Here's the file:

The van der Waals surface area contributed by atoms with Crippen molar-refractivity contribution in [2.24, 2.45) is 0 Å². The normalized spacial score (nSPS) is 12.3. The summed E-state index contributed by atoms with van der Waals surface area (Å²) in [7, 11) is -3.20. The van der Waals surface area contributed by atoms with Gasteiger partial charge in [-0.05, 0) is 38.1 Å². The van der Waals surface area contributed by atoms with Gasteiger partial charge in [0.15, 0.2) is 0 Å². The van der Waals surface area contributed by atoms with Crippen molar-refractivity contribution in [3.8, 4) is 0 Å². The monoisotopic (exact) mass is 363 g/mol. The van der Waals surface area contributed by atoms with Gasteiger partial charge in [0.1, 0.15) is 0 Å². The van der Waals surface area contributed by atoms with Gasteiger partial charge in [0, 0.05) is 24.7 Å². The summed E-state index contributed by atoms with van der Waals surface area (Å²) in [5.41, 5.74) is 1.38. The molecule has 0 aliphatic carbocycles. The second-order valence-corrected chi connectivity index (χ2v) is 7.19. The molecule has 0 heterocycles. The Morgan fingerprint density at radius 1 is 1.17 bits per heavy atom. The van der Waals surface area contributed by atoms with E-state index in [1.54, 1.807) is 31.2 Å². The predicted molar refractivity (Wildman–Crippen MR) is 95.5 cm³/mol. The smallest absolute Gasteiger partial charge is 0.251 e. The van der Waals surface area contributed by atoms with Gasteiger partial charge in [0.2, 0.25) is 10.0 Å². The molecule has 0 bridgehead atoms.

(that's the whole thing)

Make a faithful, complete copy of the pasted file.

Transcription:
The van der Waals surface area contributed by atoms with Crippen molar-refractivity contribution in [2.24, 2.45) is 0 Å². The normalized spacial score (nSPS) is 12.3. The summed E-state index contributed by atoms with van der Waals surface area (Å²) in [7, 11) is -3.20. The van der Waals surface area contributed by atoms with Gasteiger partial charge in [-0.05, 0) is 38.1 Å². The van der Waals surface area contributed by atoms with Gasteiger partial charge in [0.15, 0.2) is 0 Å². The van der Waals surface area contributed by atoms with Crippen molar-refractivity contribution in [3.8, 4) is 0 Å². The monoisotopic (exact) mass is 363 g/mol. The van der Waals surface area contributed by atoms with Gasteiger partial charge in [0.1, 0.15) is 0 Å². The van der Waals surface area contributed by atoms with Gasteiger partial charge in [0, 0.05) is 24.7 Å². The summed E-state index contributed by atoms with van der Waals surface area (Å²) in [5.41, 5.74) is 1.38. The molecule has 0 aliphatic carbocycles. The second-order valence-corrected chi connectivity index (χ2v) is 7.19. The molecule has 0 heterocycles. The Morgan fingerprint density at radius 1 is 1.17 bits per heavy atom. The van der Waals surface area contributed by atoms with E-state index in [1.54, 1.807) is 31.2 Å². The predicted molar refractivity (Wildman–Crippen MR) is 95.5 cm³/mol. The smallest absolute Gasteiger partial charge is 0.251 e. The van der Waals surface area contributed by atoms with Gasteiger partial charge in [0.2, 0.25) is 10.0 Å². The molecule has 0 bridgehead atoms.